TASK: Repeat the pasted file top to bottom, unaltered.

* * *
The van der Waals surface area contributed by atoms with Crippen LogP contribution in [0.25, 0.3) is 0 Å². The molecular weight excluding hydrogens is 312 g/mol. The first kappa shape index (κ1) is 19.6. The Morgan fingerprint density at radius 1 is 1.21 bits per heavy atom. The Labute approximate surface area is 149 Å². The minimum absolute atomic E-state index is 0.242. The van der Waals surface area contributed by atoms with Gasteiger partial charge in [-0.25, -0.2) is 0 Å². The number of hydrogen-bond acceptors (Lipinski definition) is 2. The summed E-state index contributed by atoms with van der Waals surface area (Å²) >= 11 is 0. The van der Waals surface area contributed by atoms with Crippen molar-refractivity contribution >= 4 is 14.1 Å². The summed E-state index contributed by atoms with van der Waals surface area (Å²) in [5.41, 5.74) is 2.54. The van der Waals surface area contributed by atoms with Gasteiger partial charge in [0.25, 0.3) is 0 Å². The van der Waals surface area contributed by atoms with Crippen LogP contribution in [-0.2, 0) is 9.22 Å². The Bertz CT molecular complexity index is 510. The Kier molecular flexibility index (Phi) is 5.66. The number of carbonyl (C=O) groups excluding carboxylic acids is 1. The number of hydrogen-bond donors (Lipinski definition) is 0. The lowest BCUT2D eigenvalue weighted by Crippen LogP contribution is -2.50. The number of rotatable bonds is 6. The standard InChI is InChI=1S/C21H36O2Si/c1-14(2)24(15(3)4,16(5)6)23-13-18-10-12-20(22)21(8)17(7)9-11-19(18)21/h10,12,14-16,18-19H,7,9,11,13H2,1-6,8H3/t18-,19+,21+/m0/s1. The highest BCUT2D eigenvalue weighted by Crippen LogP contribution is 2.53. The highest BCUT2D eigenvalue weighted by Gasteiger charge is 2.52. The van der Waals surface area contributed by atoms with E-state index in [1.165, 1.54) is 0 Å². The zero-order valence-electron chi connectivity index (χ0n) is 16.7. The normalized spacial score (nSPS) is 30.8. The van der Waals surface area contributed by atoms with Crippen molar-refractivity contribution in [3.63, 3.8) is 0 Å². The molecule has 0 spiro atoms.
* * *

The van der Waals surface area contributed by atoms with Crippen LogP contribution in [0.25, 0.3) is 0 Å². The molecular weight excluding hydrogens is 312 g/mol. The first kappa shape index (κ1) is 19.6. The Morgan fingerprint density at radius 1 is 1.21 bits per heavy atom. The Labute approximate surface area is 149 Å². The minimum absolute atomic E-state index is 0.242. The van der Waals surface area contributed by atoms with Gasteiger partial charge in [-0.25, -0.2) is 0 Å². The number of hydrogen-bond acceptors (Lipinski definition) is 2. The summed E-state index contributed by atoms with van der Waals surface area (Å²) >= 11 is 0. The van der Waals surface area contributed by atoms with Crippen molar-refractivity contribution >= 4 is 14.1 Å². The summed E-state index contributed by atoms with van der Waals surface area (Å²) in [5.41, 5.74) is 2.54. The van der Waals surface area contributed by atoms with Gasteiger partial charge in [0.25, 0.3) is 0 Å². The van der Waals surface area contributed by atoms with Crippen LogP contribution in [-0.2, 0) is 9.22 Å². The Bertz CT molecular complexity index is 510. The Kier molecular flexibility index (Phi) is 5.66. The number of carbonyl (C=O) groups excluding carboxylic acids is 1. The number of hydrogen-bond donors (Lipinski definition) is 0. The lowest BCUT2D eigenvalue weighted by Crippen LogP contribution is -2.50. The number of rotatable bonds is 6. The standard InChI is InChI=1S/C21H36O2Si/c1-14(2)24(15(3)4,16(5)6)23-13-18-10-12-20(22)21(8)17(7)9-11-19(18)21/h10,12,14-16,18-19H,7,9,11,13H2,1-6,8H3/t18-,19+,21+/m0/s1. The highest BCUT2D eigenvalue weighted by Crippen LogP contribution is 2.53. The highest BCUT2D eigenvalue weighted by Gasteiger charge is 2.52. The van der Waals surface area contributed by atoms with E-state index in [1.165, 1.54) is 0 Å². The zero-order valence-electron chi connectivity index (χ0n) is 16.7. The normalized spacial score (nSPS) is 30.8. The van der Waals surface area contributed by atoms with Crippen molar-refractivity contribution in [3.63, 3.8) is 0 Å². The molecule has 0 spiro atoms.